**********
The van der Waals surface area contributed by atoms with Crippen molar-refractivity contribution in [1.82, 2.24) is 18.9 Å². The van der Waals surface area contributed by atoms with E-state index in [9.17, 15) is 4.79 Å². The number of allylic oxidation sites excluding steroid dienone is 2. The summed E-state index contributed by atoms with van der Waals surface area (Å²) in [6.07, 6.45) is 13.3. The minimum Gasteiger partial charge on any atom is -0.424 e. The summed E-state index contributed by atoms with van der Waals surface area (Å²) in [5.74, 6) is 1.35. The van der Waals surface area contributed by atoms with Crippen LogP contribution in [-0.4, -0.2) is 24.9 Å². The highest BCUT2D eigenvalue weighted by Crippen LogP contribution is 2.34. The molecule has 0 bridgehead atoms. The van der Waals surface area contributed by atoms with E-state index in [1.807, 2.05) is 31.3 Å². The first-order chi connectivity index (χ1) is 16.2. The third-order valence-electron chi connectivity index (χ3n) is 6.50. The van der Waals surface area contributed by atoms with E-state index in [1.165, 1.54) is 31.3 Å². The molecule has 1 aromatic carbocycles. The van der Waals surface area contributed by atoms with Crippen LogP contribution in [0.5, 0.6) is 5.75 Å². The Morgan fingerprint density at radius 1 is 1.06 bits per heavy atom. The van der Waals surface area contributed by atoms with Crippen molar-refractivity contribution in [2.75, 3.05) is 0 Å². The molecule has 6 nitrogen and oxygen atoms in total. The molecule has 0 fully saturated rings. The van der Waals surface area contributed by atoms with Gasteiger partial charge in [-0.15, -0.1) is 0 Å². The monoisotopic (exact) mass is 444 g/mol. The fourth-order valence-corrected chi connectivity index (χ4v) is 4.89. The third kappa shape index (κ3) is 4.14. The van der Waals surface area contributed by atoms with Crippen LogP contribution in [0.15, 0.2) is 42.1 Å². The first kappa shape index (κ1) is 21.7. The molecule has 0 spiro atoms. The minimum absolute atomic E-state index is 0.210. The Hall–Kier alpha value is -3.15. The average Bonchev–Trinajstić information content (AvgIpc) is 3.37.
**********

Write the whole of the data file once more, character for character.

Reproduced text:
The van der Waals surface area contributed by atoms with Crippen molar-refractivity contribution in [1.82, 2.24) is 18.9 Å². The van der Waals surface area contributed by atoms with E-state index in [9.17, 15) is 4.79 Å². The number of allylic oxidation sites excluding steroid dienone is 2. The summed E-state index contributed by atoms with van der Waals surface area (Å²) in [6.07, 6.45) is 13.3. The minimum Gasteiger partial charge on any atom is -0.424 e. The summed E-state index contributed by atoms with van der Waals surface area (Å²) in [5.74, 6) is 1.35. The van der Waals surface area contributed by atoms with Crippen LogP contribution in [-0.4, -0.2) is 24.9 Å². The highest BCUT2D eigenvalue weighted by Crippen LogP contribution is 2.34. The molecule has 0 bridgehead atoms. The van der Waals surface area contributed by atoms with E-state index in [1.807, 2.05) is 31.3 Å². The first-order chi connectivity index (χ1) is 16.2. The third-order valence-electron chi connectivity index (χ3n) is 6.50. The van der Waals surface area contributed by atoms with E-state index in [1.165, 1.54) is 31.3 Å². The molecule has 1 aromatic carbocycles. The van der Waals surface area contributed by atoms with Crippen LogP contribution in [0.5, 0.6) is 5.75 Å². The Morgan fingerprint density at radius 1 is 1.06 bits per heavy atom. The van der Waals surface area contributed by atoms with Crippen molar-refractivity contribution in [2.75, 3.05) is 0 Å². The molecule has 6 nitrogen and oxygen atoms in total. The molecule has 0 fully saturated rings. The van der Waals surface area contributed by atoms with Gasteiger partial charge in [-0.15, -0.1) is 0 Å². The monoisotopic (exact) mass is 444 g/mol. The fourth-order valence-corrected chi connectivity index (χ4v) is 4.89. The third kappa shape index (κ3) is 4.14. The van der Waals surface area contributed by atoms with Crippen LogP contribution in [0.15, 0.2) is 42.1 Å². The first kappa shape index (κ1) is 21.7. The molecule has 0 spiro atoms. The minimum absolute atomic E-state index is 0.210. The Hall–Kier alpha value is -3.15. The average Bonchev–Trinajstić information content (AvgIpc) is 3.37.